Oregon: Oregon was the first state to decriminalize marijuana back in 1973. Possession of up to one ounce of weed is a civil violation that carries a fine of up to $500-$1000 depending on county. Patients with a doctor’s prescription are allowed to cultivate, possess and use marijuana under Senate Bill 1085.

Rhode Island: The governor passed the legislation in June 2012 to reduce the penalty for marijuana possession to a civil infraction with a maximum fine of $150.

New Jersey may be the 16th state to decriminalize marijuana. The General Assembly approved the measure (AB 1465) that will reduce the penalty for possessing up to one-half ounce of weed from a $1,000 fine with up to six months in jail to a civil infraction with no criminal record and no jail time.

It is awaiting approval by the state Senate. However, the governor of New Jersey has already stated that he will veto the bill even if it passes.  Yet, Gov. Chris Christie has openly stated the "war on drugs" is a complete failure.

Though only a fraction of the states have taken steps to "legalize" marijuana, there are still many states that refuse to lessen the punishment for such offenses. Some are even pushing to increase the punishment for anyone found in possession of marijuana.

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14 comments:

Anonymous said...

I believe some basic facts are wrong in this article.

Anonymous said...

Troll much?

How about pointing out which facts you think are wrong?

That would be a good starting point anyways, you could perhaps then follow it up by providing the correct facts to replace those wrong ones, no?

As far as I can see the only thing wrong with this article is the fact that the Federal Government won't respect any of the local and state legislation touched on by it.

As long as the Fed's keep pushing the war of drugs none of this really matters as far too many People will continue to suffer at the hands of tyranny.

bleeble orp said...

what about michigan?

Anonymous said...

Is not the difference between a "civil" and "criminal" offense only a matter of degree, a lesser "charge" in the daily business of the Commercial, I mean, Judicial System?

Are not the "States" merely subsidiaries of the federal corporation of the United States, sureties for the "national" (corporate) debt (from 1789/1859)?

Are not the citizens (both state and federal) sureties for the states as well as the United States (from 1929[1933])?

Will not this remain unchanged for those who do not individually collapse their Public Trust?

Do you have any idea wtf I'm talking about?

Anonymous said...

Prohibition will soon be overtaken by necessity ;-)

"rmiglobal.org/2012/06/13/yes-we-can-adamint-pencils-in-cannamed-hashish-coinage-contract/"

Lowenstein said...

Now aren't you glad that you live in the land of freedom where the government protects you from dangerous choices like drugs.

Why yes Anonymous the States are indeed subsidiaries of the federal corporation, thank you Mr. Lincoln. This remains so for all citizens as you can't escape a government that does not abide by the law. So collapse your Public trust as often as you wish, there is still a "guantanamo bay" for you.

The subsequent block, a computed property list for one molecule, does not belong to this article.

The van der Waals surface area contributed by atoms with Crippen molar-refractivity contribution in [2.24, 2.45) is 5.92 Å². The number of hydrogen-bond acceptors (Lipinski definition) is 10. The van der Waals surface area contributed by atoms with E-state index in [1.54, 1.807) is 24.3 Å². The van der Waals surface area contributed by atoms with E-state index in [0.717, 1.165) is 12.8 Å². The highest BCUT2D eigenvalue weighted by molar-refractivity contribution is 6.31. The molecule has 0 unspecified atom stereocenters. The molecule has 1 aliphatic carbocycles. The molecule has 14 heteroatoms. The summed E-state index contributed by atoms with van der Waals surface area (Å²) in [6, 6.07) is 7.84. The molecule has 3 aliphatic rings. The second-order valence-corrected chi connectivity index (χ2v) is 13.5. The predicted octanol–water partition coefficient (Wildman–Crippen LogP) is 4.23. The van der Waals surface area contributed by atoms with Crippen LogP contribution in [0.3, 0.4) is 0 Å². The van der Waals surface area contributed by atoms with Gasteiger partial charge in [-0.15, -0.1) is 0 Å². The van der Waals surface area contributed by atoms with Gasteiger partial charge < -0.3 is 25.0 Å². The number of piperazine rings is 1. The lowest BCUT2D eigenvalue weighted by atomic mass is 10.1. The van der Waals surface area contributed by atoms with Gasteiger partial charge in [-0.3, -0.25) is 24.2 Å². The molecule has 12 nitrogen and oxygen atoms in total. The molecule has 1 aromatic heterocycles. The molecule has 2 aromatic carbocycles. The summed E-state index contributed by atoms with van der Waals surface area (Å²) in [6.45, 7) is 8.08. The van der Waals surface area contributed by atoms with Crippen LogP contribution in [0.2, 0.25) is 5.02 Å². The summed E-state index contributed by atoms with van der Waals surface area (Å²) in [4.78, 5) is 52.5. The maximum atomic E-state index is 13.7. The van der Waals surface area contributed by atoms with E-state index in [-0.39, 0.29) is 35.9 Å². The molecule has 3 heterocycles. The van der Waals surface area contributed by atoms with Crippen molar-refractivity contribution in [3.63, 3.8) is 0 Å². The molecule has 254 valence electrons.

But why not teach your fellow readers all about your failed approach?

Anonymous said...

Wow. What great news for those of us living in "The Land of the Free". Quite frankly, I could care less about the "permission" given to me or not, concerning what I consider a God-given Blessing. By now, the whole world knows this "War on Drugs" is, was, and will ALWAYS be a power-grabbing, money making, divisive, EVIL farce. So many hundreds of thousands of citizens have had their lives destroyed by the ARREST of using Marijuana. How so? you may ask. Well, try to get a job that requires security clearances, background checks, bondability, insurability, law-enforcement, or any other employment deemed "sensitive nature". I am 54. I am a Vet. I have done my duty as an American citizen. I deserve to do as I please as long as it hurts no one including myself. So, here I am big, bad, Feds. I am ready for you. Either come and get me, or shut the fuck up.

Anonymous said...

Check out the congressional record circa 1996...federal possession laws were repealed. Yet, they are still prosecuted, because of the ignorance of the public. Let's have some more reality TV.

Anonymous said...

Drug Companies have bought/leased large tracts of land awaiting the evntual legalization of cannabis. If you are familiar with asthmatics medication dispensers you are looking at the future of cannabis dispensers of drug companies.
A small push cannister that delivers a precise
aerrated dose of THC. Will fit in the palm of your hand and each push dispenses precise amts.

Robert said...

Marijuana is not harmless.

Anonymous said...

L the fuck ol

Anonymous said...

Legalizing would be the smartest more people would get along more

Anonymous said...

Thanks to who ever approves it

Kevin Johnson said...

Mississippi decriminalized weed on the state level, but not the local level. Counties, towns, and municipalities have their own laws controlling marijuana and they are quite Draconian. Simple possession fines, if caught by local authorities, can amount to as much as $20,000, six to 12 months in jail and driver's license suspension. Paraphernalia, such as a baggie, pipe, papers, or a bong will automatically carry a $500 fine and up to six months in jail, along with suspension of driving privileges. In Mississippi, authorities have a zero tolerance policy when it comes to weed.